10. 10. 40 60 80 100 120406080mmDavid F. Gleich (Purdue) CCAM Seminar 10 / 29cft and icftWe deﬁne the “Circulant Fourier Transform” or cftcft : α ∈ Kk → Ck×kand its inverseicft : Ck×k→ Kkas follows:cft(α) ≡ˆα1...ˆαk= F∗circ(α)F,icftˆα1...ˆαk≡ α ↔ F cft(α)F∗,where ˆαj are the eigenvalues of circ(α) as produced in theFourier transform. These transformations satisfyicft(cft(α)) = α and provide a convenient way of movingbetween operations in Kk to the more familiar environment ofdiagonal matrices in Ck×k.
11. 11. 40 60 80 100 120406080mmDavid F. Gleich (Purdue) CCAM Seminar 11 / 29OperationsLet α, β ∈ Kk. Note thatα + β = icft(cft(α) + cft(β)), andα ◦ β = icft(cft(α) cft(β)).In the Fourier space – the output of the cft operation – theseoperations are both O(k) time because they occur betweendiagonal matrices. These simpliﬁcations generalize tomatrix-based operations too. For example,A ◦ x = icft(cft(A) cft(x)).
12. 12. 40 60 80 100 120406080mmDavid F. Gleich (Purdue) CCAM Seminar 12 / 29Operations (cont.)In the Fourier space, this system is a series of independentmatrix vector products:cft(A) cft(x) =ˆA1...ˆAkˆx1...ˆxk=ˆA1 ˆx1...ˆAk ˆxk .We use ˆAj and ˆxj to denote the blocks of Fourier coefﬁcients, orequivalently, circulant eigenvalues. This formulation takesO(mnk log k + nk log k)cft and icft+ O(kmn)matvecsoperations instead of O(mnk2) using the circ formulation.
13. 13. 40 60 80 100 120406080mmDavid F. Gleich (Purdue) CCAM Seminar 13 / 29Operations (cont.)More operations are simpliﬁed in the Fourier space too. Letcft(α) = dig [ˆα1, ..., ˆαk]. Because the ˆαj values are theeigenvalues of circ(α), we have:abs(α) = icft(dig [| ˆα1|, ..., | ˆαk|]),α = icft(dig [ˆα1, ..., ˆαk]) = icft(cft(α)∗), andangle(α) = icft(dig [ˆα1/| ˆα1|, ..., ˆαk/| ˆαk|]).
14. 14. 40 60 80 100 120406080mmDavid F. Gleich (Purdue) CCAM Seminar 14 / 29Decompositional interpretation of cftAlgebraically, the cft operation for a matrix A ∈ Km×nk iscft(A) = Pm(m ⊗ F∗)circ(A)(n ⊗ F)PTn,where Pm and Pn are permutation matrices. We canequivalently write this directly in terms of the eigenvalues ofeach of the circulant blocks of circ(A):cft(A) ≡ˆA1...ˆAk , ˆAj =λ1,1j ... λ1,nj.........λm,1j ... λm,nj ,where λr,s1 , . . . , λr,sk are the diagonal elements of cft(Ar,s). Theinverse operation icft, takes a block diagonal matrix andreturns the matrix in Km×nk :icft(A) ↔ (m ⊗ F)PTmAPn(n ⊗ F∗).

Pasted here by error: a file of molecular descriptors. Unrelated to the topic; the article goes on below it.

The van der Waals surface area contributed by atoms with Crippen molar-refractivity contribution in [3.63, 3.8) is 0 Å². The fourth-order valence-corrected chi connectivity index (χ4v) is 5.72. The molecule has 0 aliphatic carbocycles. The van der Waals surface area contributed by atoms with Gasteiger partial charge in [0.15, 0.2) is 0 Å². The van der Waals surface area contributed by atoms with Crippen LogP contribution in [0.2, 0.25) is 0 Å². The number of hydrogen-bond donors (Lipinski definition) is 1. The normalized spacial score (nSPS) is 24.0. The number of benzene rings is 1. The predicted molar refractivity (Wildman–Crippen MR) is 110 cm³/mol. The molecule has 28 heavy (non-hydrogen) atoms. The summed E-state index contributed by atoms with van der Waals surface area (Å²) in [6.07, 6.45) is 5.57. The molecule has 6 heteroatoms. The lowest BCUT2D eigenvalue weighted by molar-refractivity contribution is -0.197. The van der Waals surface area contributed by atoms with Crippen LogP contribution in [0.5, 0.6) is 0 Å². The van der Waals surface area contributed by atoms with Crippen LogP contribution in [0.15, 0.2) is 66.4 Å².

15. 15. 40 60 80 100 120406080mmDavid F. Gleich (Purdue) CCAM Seminar 15 / 29Back to gure
16. 16. 40 60 80 100 120406080mmDavid F. Gleich (Purdue) CCAM Seminar 16 / 29ExampleLet A = {2 3 1} {8 −2 0}{−2 0 2} {3 1 1} . The result of the circ and cftoperations are:circ(A) =2 1 3 8 0 −23 2 1 −2 8 01 3 2 0 −2 8−2 2 0 3 1 10 −2 2 1 3 12 0 −2 1 1 3,( ⊗ F∗)circ(A)( ⊗ F) =6 6− 3ι −9 + 3ι3ι −9 − 3ι0 5−3 + 3ι 2−3 − 3ι 2,cft(A) =6 60 5− 3ι −9 + 3ι−3 + 3ι 23ι −9 − 3ι−3 − 3ι 2.
17. 17. 40 60 80 100 120406080mmDavid F. Gleich (Purdue) CCAM Seminar 17 / 29A look at the power methodRequire A, x(0), τx(0) ← x(0) x(0) −1for k = 1, . . . , until convergencey(k) ← Ax(k−1)α(k) ← y(k)x(k) ← y(k)α(k)−1if sign((k)1 )x(k) − sign((k−1)1 )x(k−1) < τreturn x(k)end ifend forRequire a scalar inverse , norm , absolute value ,...
18. 18. 40 60 80 100 120406080mmDavid F. Gleich (Purdue) CCAM Seminar 18 / 29These operations can now bestraightforwardly de nedinverse of a scalar:α−1↔ circ(α)−1.more generally, function of a scalar:ƒ(α) ↔ ƒ(circ(α))angle:angle() || = , angle(α) ↔ circ(abs(α))−1circ(α).The norm of a vector in Knkproduces a scalar in Kk:x ↔ (circ(x)∗circ(x))1/2=n=1circ()∗circ()1/2.Inner product:〈x, y〉 ↔ circ(y)∗circ(x).
19. 19. 40 60 80 100 120406080mmDavid F. Gleich (Purdue) CCAM Seminar 19 / 29ExampleRun the power method on{2 3 1} {0 0 0}{0 0 0} {3 1 1}Result
20. 20. 40 60 80 100 120406080mmDavid F. Gleich (Purdue) CCAM Seminar 19 / 29ExampleRun the power method on{2 3 1} {0 0 0}{0 0 0} {3 1 1}Result λ = (1/3) {10 4 4}
21. 21. 40 60 80 100 120406080mmDavid F. Gleich (Purdue) CCAM Seminar 20 / 29ExampleA ={2 3 1} {0 0 0}{0 0 0} {3 1 1}ˆA1 =6 00 5, ˆA2 =-ι 3 00 2, ˆA3 =ι 3 00 2.λ1 = icft(dig [6 2 2]) = (1/3) {10 4 4}λ2 = icft(dig [5 -ι 3 ι 3]) = (1/3) {5 2 2}λ3 = icft(dig [6 -ι 3 ι 3]) = {2 3 1}λ4 = icft(dig [5 2 2]) = (1/3) {3 1 1} .The corresponding eigenvectors arex1 ={1/3 1/3 1/3}{2/3 -1/3 -1/3}; x2 ={2/3 -1/3 -1/3}{1/3 1/3 1/3};x3 ={1 0 0}{0 0 0}; x4 ={0 0 0}{1 0 0}.